Thanks To Paramount Pictures we had the chance to see Chris Rock’s ‘Top Five’ before its national release. Make sure to go see it at your local cinema, if you’re someone who loves a good comedy and who is not easily offended.
Chris Rock plays Andre Allen, a comedian whose career is in a slump. After three wildly successful Hammy the Bear-movies he wants to show a more serious side of himself, but critics hate his new biopic of a Haitian revolutionary and audiences don’t want to see it. In his personal life Andre isn’t doing great either, as he is about to get married to an egotistical reality-TV princess who couldn’t care less about him as a person, as ratings & product deals are all she’s worried about.
When Andre is asked to do an interview with the New York Times he initially declines, as one critic for this paper is responsible for the worst review ever written about him. Allen’s agent (Kevin Hart) insists, so the comedian meets up with reporter Chelsea Brown (Rosario Dawson), who turns out to be a young woman who is quite down on her luck herself. While they stroll through New York Andre starts finding himself as Chelsea confronts him with missteps he’s made.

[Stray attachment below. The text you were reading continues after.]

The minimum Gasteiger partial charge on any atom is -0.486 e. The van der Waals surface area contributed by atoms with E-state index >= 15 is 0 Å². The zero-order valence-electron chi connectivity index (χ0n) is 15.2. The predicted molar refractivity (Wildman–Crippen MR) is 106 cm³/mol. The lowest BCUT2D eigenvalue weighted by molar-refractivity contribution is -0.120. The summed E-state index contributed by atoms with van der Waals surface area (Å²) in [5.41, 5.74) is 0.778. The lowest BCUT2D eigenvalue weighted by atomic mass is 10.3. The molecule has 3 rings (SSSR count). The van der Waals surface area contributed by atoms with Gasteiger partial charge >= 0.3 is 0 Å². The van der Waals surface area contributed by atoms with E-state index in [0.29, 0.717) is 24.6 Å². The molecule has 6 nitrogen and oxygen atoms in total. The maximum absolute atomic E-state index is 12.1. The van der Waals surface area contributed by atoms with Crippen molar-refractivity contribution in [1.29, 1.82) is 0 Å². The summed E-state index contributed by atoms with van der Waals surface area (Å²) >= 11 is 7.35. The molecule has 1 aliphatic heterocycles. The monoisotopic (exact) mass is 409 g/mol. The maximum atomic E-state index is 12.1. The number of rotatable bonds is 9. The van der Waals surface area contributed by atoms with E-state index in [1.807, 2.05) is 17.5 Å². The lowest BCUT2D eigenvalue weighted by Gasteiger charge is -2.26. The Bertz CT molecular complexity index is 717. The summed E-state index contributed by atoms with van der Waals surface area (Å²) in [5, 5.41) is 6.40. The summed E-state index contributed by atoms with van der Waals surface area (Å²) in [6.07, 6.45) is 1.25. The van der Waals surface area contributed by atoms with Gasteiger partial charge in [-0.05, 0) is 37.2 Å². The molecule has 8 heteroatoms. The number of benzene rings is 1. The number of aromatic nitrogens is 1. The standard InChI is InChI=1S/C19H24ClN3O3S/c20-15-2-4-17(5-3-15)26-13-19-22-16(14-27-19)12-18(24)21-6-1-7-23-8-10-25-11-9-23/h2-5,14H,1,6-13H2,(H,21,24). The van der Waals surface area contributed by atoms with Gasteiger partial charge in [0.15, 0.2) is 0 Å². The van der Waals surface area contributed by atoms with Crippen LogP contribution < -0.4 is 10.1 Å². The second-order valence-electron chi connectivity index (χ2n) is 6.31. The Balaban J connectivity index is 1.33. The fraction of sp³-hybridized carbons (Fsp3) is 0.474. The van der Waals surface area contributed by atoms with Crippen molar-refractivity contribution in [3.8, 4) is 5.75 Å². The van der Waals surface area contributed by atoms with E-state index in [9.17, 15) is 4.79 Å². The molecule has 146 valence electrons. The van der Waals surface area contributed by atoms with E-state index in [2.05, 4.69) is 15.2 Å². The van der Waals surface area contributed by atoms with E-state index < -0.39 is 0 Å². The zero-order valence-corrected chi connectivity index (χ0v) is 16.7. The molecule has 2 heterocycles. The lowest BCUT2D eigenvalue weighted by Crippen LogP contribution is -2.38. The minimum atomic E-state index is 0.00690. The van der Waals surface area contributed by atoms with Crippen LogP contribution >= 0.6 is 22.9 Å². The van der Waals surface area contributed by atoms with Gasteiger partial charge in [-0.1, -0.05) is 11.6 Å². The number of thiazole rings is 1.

Chris Rock is mainly known for his wildly outrageous stand-up comedy, and fans can be assured that Top Five delivers plenty of hysterical crude jokes. An early highlight comes when Andre confesses to Chelsea about the moment when his career hit rock bottom. The story that follows ends up in a debacle involving a dodgy promoter (Cedric The Entertainer), lots of drugs and multiple prostitutes, and it inevitably ends up with Allen in jail.
Aside from the plenty hilarious scenes, Top Five also shows a surprisingly thoughtful and serious side of the popular comedian. This is a movie about discovering or better yet rediscovering what your values are, a theme that is addressed throughout the film in scenes where characters are asked for their Top Five favourite rap artists. It seems a small detail but it is a big thing: by simply naming five artists people can express what they stand for.